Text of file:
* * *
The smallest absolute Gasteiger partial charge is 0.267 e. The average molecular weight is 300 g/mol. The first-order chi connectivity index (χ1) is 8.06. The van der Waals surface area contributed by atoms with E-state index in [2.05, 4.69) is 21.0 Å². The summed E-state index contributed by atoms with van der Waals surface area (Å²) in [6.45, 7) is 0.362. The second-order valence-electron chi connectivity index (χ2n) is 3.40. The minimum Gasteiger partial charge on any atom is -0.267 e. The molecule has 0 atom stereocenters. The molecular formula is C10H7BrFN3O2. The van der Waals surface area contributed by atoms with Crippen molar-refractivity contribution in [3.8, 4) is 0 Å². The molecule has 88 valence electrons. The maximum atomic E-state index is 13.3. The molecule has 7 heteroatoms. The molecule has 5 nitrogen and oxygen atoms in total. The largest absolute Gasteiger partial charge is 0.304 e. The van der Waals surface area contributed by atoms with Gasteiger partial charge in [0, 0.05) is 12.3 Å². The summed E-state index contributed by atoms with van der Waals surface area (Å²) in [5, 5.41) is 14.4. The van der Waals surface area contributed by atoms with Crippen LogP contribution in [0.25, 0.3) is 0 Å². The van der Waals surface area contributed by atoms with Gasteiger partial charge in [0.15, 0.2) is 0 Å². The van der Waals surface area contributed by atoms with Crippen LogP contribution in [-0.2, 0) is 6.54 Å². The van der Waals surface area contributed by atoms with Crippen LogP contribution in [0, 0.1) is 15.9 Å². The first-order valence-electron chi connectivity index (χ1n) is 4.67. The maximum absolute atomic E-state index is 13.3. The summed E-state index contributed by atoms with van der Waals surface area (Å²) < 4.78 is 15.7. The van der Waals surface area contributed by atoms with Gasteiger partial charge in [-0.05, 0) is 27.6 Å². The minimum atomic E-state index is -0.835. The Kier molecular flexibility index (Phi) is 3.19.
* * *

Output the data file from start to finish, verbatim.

The smallest absolute Gasteiger partial charge is 0.267 e. The average molecular weight is 300 g/mol. The first-order chi connectivity index (χ1) is 8.06. The van der Waals surface area contributed by atoms with E-state index in [2.05, 4.69) is 21.0 Å². The summed E-state index contributed by atoms with van der Waals surface area (Å²) in [6.45, 7) is 0.362. The second-order valence-electron chi connectivity index (χ2n) is 3.40. The minimum Gasteiger partial charge on any atom is -0.267 e. The molecule has 0 atom stereocenters. The molecular formula is C10H7BrFN3O2. The van der Waals surface area contributed by atoms with Crippen molar-refractivity contribution in [3.8, 4) is 0 Å². The molecule has 88 valence electrons. The maximum atomic E-state index is 13.3. The molecule has 7 heteroatoms. The molecule has 5 nitrogen and oxygen atoms in total. The largest absolute Gasteiger partial charge is 0.304 e. The van der Waals surface area contributed by atoms with Gasteiger partial charge in [0, 0.05) is 12.3 Å². The summed E-state index contributed by atoms with van der Waals surface area (Å²) in [5, 5.41) is 14.4. The van der Waals surface area contributed by atoms with Crippen LogP contribution in [0.25, 0.3) is 0 Å². The van der Waals surface area contributed by atoms with Gasteiger partial charge in [0.15, 0.2) is 0 Å². The van der Waals surface area contributed by atoms with Crippen LogP contribution in [-0.2, 0) is 6.54 Å². The van der Waals surface area contributed by atoms with Crippen LogP contribution in [0, 0.1) is 15.9 Å². The first-order valence-electron chi connectivity index (χ1n) is 4.67. The maximum absolute atomic E-state index is 13.3. The summed E-state index contributed by atoms with van der Waals surface area (Å²) < 4.78 is 15.7. The van der Waals surface area contributed by atoms with Gasteiger partial charge in [-0.05, 0) is 27.6 Å². The minimum atomic E-state index is -0.835. The Kier molecular flexibility index (Phi) is 3.19.